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Benvenuto Cellini (1500–1571). Autobiography.
The Harvard Classics. 1909–14.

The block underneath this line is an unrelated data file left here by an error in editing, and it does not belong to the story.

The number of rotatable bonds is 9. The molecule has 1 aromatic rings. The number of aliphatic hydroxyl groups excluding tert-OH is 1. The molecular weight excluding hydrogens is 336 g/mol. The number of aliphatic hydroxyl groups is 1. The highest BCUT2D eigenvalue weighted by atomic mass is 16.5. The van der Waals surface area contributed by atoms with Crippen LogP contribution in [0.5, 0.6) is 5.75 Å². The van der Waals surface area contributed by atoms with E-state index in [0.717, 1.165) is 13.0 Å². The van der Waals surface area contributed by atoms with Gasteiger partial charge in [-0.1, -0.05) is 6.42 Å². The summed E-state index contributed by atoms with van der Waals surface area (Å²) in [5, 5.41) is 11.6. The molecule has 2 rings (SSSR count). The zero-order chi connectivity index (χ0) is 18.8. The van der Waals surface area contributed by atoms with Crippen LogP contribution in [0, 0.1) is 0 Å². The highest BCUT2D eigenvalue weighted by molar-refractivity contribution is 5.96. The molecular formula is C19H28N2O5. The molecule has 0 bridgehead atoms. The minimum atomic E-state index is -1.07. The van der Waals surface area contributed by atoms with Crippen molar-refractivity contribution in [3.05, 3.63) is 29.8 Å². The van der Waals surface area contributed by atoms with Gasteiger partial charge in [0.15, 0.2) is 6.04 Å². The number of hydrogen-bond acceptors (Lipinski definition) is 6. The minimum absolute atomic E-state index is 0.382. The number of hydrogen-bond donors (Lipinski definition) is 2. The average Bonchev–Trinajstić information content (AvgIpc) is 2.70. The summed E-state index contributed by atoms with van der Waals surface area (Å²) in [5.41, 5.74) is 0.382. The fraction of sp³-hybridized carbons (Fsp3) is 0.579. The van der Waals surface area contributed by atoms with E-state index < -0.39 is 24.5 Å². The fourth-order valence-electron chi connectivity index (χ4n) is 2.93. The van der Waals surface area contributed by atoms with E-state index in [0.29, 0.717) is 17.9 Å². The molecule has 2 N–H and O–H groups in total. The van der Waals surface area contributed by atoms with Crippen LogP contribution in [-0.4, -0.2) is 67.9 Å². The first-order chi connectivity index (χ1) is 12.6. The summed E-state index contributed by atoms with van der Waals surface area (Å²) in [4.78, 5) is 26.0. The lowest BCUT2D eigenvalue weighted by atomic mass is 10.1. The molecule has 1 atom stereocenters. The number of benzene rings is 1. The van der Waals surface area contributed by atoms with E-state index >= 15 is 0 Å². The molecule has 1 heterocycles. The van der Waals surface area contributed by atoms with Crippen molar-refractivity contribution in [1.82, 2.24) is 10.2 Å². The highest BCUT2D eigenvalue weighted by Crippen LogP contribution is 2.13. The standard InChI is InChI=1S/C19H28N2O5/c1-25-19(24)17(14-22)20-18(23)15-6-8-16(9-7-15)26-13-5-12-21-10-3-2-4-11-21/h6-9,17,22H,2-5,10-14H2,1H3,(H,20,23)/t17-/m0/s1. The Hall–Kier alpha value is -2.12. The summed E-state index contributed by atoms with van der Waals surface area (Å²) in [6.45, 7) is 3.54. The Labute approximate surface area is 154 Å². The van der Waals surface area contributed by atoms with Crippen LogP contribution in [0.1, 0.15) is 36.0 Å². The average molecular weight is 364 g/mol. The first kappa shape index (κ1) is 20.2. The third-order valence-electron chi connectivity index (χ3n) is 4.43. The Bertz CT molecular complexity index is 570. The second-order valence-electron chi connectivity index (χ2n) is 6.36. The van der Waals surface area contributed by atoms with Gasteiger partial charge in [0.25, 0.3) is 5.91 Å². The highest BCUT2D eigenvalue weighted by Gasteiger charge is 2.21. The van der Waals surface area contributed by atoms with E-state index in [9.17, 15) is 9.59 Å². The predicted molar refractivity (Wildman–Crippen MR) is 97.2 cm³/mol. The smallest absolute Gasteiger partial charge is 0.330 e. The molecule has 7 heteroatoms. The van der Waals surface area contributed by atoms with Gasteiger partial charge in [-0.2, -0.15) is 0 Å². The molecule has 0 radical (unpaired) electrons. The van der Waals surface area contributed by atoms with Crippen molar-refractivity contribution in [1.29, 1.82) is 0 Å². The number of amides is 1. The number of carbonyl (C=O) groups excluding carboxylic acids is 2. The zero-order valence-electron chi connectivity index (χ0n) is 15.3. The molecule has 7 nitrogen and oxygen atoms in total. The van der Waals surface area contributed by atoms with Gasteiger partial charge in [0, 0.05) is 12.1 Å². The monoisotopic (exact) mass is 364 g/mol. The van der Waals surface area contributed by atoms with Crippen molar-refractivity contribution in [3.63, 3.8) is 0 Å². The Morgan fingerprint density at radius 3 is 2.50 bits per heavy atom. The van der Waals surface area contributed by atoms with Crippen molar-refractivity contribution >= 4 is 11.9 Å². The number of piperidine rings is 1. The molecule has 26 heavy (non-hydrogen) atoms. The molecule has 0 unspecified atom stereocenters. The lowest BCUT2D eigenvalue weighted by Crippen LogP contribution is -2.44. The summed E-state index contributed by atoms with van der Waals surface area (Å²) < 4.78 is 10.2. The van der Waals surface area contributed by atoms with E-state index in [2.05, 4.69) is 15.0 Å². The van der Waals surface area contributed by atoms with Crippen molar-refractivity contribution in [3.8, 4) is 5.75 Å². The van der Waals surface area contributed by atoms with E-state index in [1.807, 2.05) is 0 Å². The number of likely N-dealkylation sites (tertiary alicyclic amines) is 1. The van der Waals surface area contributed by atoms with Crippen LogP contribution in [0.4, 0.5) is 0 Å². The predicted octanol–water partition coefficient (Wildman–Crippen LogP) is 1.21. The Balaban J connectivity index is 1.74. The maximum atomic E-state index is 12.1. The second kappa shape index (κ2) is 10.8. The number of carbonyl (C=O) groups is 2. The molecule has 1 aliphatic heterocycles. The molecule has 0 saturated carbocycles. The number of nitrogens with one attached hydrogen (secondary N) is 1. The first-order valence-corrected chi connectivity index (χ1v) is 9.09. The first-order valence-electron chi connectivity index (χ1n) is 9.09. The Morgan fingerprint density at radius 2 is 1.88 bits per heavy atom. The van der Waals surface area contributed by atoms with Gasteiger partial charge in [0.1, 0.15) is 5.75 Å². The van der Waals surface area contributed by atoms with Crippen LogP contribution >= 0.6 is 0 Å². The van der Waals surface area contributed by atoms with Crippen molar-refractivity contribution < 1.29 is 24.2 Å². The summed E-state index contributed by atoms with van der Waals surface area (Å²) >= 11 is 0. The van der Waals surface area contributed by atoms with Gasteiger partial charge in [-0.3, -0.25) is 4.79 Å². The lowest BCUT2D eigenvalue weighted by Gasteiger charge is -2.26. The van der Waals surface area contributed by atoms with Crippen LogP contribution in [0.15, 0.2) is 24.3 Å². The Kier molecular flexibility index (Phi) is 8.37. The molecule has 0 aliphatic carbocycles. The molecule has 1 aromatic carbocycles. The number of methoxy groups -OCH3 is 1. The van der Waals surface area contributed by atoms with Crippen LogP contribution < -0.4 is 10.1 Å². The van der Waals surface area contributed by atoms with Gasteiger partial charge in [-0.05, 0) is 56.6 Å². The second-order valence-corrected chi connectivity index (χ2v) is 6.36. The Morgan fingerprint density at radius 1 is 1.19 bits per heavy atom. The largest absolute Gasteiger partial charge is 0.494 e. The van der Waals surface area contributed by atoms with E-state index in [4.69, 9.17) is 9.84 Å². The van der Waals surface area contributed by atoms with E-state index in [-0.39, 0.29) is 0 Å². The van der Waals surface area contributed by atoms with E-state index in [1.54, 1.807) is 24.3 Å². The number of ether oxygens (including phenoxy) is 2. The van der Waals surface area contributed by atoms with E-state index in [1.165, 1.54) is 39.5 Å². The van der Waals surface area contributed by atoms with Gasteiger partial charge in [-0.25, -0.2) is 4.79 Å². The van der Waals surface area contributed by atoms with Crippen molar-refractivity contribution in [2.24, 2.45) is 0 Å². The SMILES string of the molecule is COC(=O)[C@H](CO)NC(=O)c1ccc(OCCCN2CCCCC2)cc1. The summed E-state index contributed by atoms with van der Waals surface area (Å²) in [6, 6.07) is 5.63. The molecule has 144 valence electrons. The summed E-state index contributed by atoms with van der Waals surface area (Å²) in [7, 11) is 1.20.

THE POPE ordered out two Turkish horses, which had belonged to Pope Clement, and were the most beautiful that ever came to Christendom. Messer Durante, his chamberlain, was bidden to bring them through the lower galleries of the palace, and there to give them to the Emperor, repeating certain words which his Holiness dictated to him. We both went down together, and when we reached the presence of the Emperor, the horses made their entrance through those halls with so much spirit and such a noble carriage that the Emperor and every one were struck with wonder. Thereupon, Messer Durante advanced in so graceless a manner, and delivered his speech with so much of Brescian lingo, mumbling his words over in his mouth, that one never saw or heard anything worse; indeed the Emperor could not refrain from smiling at him. I meanwhile had already uncovered my piece; and observing that the Emperor had turned his eyes towards me with a very gracious look, I advanced at once and said: “Sacred Majesty, our most holy Father, Pope Paolo, sends this book of the Virgin as a present to your Majesty, the which is written in a fair clerk’s hand, and illuminated by the greatest master who ever professed that art; and this rich cover of gold and jewels is unfinished, as you here behold it, by reason of my illness: wherefore his Holiness, together with the book, presents me also, and attaches me to your Majesty in order that I may complete the work; nor this alone, but everything which you may have it in your mind to execute so long as life is left me, will I perform at your service.” Thereto the Emperor responded: “The book is acceptable to me, and so are you; but I desire you to complete it for me in Rome; when it is finished, and you are restored to health, bring it me and come to see me.” Afterwards, in course of conversation, he called me by my name, which made me wonder, because no words had been dropped in which my name occurred; and he said that he had seen that fastening of Pope Clement’s cope, on which I had wrought so many wonderful figures. We continued talking in this way a whole half hour, touching on divers topics artistic and agreeable; then, since it seemed to me that I had acquitted myself with more honour than I had expected, I took the occasion of a slight lull in the conversation to make my bow and to retire. The Emperor was heard to say: “Let five hundred golden crowns be given at once to Benvenuto.” The person who brought them up asked who the Pope’s man was who had spoken to the Emperor. Messer Durante came forward and robbed me of my five hundred crowns. I complained to the Pope, who told me not to be uneasy, for he knew how everything had happened, and how well I had conducted myself in addressing the Emperor, and of the money I should certainly obtain my share.